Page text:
Branches and Loops

Branches and Loops #

Now that you can write conditional code, you need to know how to move around the code in a non-linear manner. Assembly only has one such concept and that is branch. Branch is just like GOTO in languages that support it.

    mov     r0, #2      @ Move 2 into register 0
    add     r0, #1      @ Add 1 to r0 
    b       loop        @ return to loop label 

As you can see above, when we branch we will branch to labels. This is another time where the compiler and linker will turn the label into a relative address while it’s being compiled. (You could write an offset to branch to, but it’s a lot less practical.) This first loop would be beneficial if you were writing something that never stopped, but this isn’t practical for much of what you’ll program.

IF statements #

The most fundamental conditional concept you may come across is the if statement. Because there is no if keyword, the code will look similar to this:

    mov         r0, #10     @ Move 10 into register 0 
    mov         r1 ,#7      @ Move 7 into register 1
    cmp         r0, r1      @ Compare r0 and r1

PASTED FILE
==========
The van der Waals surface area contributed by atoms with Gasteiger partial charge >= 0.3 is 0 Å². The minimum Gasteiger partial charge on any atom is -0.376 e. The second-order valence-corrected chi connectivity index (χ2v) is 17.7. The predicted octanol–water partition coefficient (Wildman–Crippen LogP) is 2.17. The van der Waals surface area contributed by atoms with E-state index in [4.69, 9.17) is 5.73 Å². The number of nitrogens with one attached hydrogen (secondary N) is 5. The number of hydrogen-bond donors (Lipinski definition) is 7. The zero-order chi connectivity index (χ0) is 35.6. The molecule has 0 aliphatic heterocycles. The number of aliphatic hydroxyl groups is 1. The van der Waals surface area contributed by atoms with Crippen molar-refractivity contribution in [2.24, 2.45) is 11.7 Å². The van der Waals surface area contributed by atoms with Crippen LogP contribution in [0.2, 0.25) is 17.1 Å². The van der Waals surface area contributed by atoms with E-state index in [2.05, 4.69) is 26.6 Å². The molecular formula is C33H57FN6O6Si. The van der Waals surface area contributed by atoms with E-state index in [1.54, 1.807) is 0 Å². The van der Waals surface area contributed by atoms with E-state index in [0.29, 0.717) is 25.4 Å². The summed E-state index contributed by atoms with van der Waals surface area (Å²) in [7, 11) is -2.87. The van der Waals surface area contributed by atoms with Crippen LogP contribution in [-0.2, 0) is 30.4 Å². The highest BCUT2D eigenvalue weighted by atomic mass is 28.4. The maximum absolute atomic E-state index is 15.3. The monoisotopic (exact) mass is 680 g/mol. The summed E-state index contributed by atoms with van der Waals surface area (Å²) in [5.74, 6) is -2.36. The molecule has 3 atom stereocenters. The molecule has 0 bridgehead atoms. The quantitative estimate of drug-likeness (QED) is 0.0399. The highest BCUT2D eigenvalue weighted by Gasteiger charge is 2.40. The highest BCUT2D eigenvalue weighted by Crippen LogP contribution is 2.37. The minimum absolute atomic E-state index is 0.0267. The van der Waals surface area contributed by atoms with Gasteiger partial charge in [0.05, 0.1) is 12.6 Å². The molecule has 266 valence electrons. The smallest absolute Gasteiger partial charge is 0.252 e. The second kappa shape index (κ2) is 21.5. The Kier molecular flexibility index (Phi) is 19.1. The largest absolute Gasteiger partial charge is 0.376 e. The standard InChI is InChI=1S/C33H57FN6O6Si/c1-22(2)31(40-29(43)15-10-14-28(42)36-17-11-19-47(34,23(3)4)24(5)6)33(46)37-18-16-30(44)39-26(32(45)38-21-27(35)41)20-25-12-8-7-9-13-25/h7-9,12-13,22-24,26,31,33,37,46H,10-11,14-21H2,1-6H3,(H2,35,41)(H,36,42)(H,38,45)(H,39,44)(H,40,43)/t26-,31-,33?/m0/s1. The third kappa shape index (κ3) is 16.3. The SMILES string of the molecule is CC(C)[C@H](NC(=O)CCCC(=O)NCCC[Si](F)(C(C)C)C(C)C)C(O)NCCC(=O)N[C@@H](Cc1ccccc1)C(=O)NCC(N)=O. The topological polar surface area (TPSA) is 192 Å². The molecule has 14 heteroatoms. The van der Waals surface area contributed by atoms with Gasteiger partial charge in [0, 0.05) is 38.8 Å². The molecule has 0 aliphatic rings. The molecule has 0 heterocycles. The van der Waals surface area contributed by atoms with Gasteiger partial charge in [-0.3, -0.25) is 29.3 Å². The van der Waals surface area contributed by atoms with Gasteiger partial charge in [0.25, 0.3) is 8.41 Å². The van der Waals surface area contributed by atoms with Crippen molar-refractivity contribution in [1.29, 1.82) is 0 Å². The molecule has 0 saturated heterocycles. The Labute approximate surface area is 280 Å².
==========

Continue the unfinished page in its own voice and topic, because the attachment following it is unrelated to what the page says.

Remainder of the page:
bne         lblne       @ If r0 != r1, branch to lblne 
    add         r1, #3      @ else add 3 to r1 
    b           lblexit     @ Go to end of code 
    add         r0, #3      @ Add 3 to r0 
                            @ don't need to branch to lblexit here as it's the 
                            @ next command 
    @ Continue code.... 

With this you can then start making loops.

WHILE loop #

@ While r0 < 5 

    cmp     r0, #5      @ Compare r0 and 5 
    bge     exit        @ If greater than or equal, exit loop 
    @ Do loop operations here 
    b       loop 
    @ continue with code 

FOR loop #

@ For each r0 = 0 to 5 
    mov     r0, #0      @ Mov 0 into r0 as first number 
    cmp     r0, #5      @ Compare r0 to 5 
    bgt     exit        @ Leave loop if r0 > 5 
    @   Do loop operations here 
    add     r0, #1      @ Increment counter 
    b       loop 
    @ continue with code